The old abandoned operating room at the end of the hall contained some interesting bits of surgical history. There was an observation gallery that was accessed by climbing an old wooden ladder. It was so well used that the rungs were worn down by the footsteps of budding young surgeons learning their trade. If I had been around back then, I might have waited until they were all situated and surreptitiously removed it.
What really got my attention was that extraterrestrial appearing object suspended from the ceiling and hovering above that old operating table. It was surrounded by 4 mirrors and I deduced that their purpose was to frighten alien visitors back to the solar system they came from. When they emerged from that Sputnik like device in the center, one look in the mirrors would frighten them so badly that they would return to their place of origin.
Old time operating theaters or galleries such as the amphitheater at the Pennsylvania Hospital or the Ether Dome in Boston were illuminated solely by soft, available light delivered via skylights. This greatly limited the times suitable for surgery. When the sun went down, the surgeon was out of luck. This soft, diffuse natural light was thought to be the ideal illumination for surgery. The Operay was designed to be a shadowless light source to replicate the natural lighting in old operating theaters.
The Operay was a very complex device for delivering this shadowless light. The most fascinating part of this system was the central sputnik-like light source. This component of the Operay was referred to as an orb, sphere, Christmas ornament or light ball. It contained two incandescent light bulbs each drawing 200 watts. There were 6 concave mirrors reflecting the light through 6 or 7 convex lenses on the periphery of the orb. Later models of the Operay replaced the lens on the top of the sphere with another light bulb in attempt to produce more light. The light was then reflected off the four remote mirrors and finally reached the operative field. I don't recall that much from high school physics, but I do remember the inverse square law regarding light. Double the distance the light travels and you reduce the intensity big time. The Operay was really a fancy way to reduce lighting intensity. Not a good thing in the operating room.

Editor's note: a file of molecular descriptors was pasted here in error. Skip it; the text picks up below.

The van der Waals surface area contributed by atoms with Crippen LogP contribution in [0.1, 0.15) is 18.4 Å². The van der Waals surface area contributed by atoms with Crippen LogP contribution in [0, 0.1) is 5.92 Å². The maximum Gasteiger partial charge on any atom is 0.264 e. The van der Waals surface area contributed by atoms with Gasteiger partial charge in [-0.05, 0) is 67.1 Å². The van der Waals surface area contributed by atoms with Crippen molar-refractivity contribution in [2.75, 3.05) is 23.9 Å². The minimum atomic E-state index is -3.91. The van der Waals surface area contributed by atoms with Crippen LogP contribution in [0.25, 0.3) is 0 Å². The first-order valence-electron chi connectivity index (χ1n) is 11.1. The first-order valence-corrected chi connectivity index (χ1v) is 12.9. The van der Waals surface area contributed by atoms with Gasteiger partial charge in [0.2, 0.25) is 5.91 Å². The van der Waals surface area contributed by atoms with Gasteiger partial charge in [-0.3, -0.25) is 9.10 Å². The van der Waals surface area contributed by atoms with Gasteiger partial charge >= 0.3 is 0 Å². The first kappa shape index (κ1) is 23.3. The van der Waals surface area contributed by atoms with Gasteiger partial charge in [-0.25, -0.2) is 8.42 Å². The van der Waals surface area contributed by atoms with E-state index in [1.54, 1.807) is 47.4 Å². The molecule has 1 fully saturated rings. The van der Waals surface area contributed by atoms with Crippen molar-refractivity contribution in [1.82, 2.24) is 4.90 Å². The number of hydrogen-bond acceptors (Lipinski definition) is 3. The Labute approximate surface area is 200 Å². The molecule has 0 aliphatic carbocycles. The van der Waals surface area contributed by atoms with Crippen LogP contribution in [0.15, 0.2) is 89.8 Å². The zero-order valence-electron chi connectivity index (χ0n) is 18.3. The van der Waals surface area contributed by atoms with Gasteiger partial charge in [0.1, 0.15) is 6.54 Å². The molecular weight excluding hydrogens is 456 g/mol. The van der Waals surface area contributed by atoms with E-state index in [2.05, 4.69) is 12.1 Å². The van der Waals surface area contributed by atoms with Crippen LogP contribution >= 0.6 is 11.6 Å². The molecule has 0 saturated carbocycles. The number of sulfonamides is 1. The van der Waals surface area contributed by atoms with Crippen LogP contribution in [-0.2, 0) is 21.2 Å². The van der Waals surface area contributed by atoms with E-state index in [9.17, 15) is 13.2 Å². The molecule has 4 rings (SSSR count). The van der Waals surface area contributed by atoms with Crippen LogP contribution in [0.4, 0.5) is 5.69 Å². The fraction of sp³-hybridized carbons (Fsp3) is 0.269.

There was a knob extending down from the Operay between the counterweight and the light ball that was connected to a gearbox controlling the rotation of the orb. This served to focus and direct the shadowless light to the operative field. This orb control knob was fascinating. The gears were as smooth as silk and it was a thrill to see those rays of light do their dance with such little twisting of the control knob. It made me feel like a cat with a big ball of yarn. Whenever I had time between cases, that old abandonded operating room and the spectacular Operay beckoned me with their siren call. At least Dr. Slambow always knew where to find me.
From a patient's perspective lying on the table, an Operay was probably a haunting sight. Those old time anesthetics were famous for their emergence reactions and I suspect the Operay hovering overhead added fuel to the fire. That orb looked like it was straight from Dr. Frankenstein's laboratory. Imagine lying on the table gazing up at that orb surrounded by those ominous mirrors and the anesthetist lowering an ether frame over your nose and mouth. The instrument nurse brandishing flesh shearing instruments and lurking in the background did little to reassure the hapless patient. Those heavy duty restraint belts on old operating tables were there for a good reason.
A patient's view of the Operay as viewed from the table. Image
courtesy of Earlyelectrics.com (Thanks Steve)
I doubt they had sterile light handles for the surgeon to make his own adjustments to the Operay. I would have loved to hear the old time surgeon's light directing commands to the hapless circulating nurse or hustle nurse in the vernacular of the day. "Move that 2nd mirror so it shines some light on the gall bladder not the liver... I said gall bladder you idiot." The adjusting knob is visible just to the left of the solid copper counterweight on the far right.
A really nice overall view of the Operay. Pedestal mount units were also available. I suspect that counterweight
caused much head trauma when it impacted with a careless circulating nurse.
Despite the complexity and intricate nature of the Operay, the .end result was disappointing. Surgeons quickly learned that shadowless lighting was not all it was cracked up to be. Shadows are necessary for depth perception and delineation of textures in different tissues. It is also more important to have the lighting illuminate deep into wounds rather than worry about shadows. The Operay did not put out much light and even adding an additional bulb to the top of the sphere did not help. By the end of WWII the Operay was obsolete.
The mechanical complexity, specialized use, and rarity of Operay lights spark an acquisition urge in some and inspire collectability. I have seen Operays listed on Ebay for $3000 or more. Somewhere amongst my nursing
There were a number of complex solutions to medical problems that did not work out. I'm thinking of those complex gyne instruments for external pelvic measurements to assess pregnancies or the use of hyperbaric chambers for heart surgeries. Lutheran General Hospital in Park Ridge, Illinois designed a hydraulically driven heart lung machine for use in their hyperbaric chamber. Another widespread use of a complex device was the IPPB for all decade of the 1970's. Complexity does not always translate to improvement.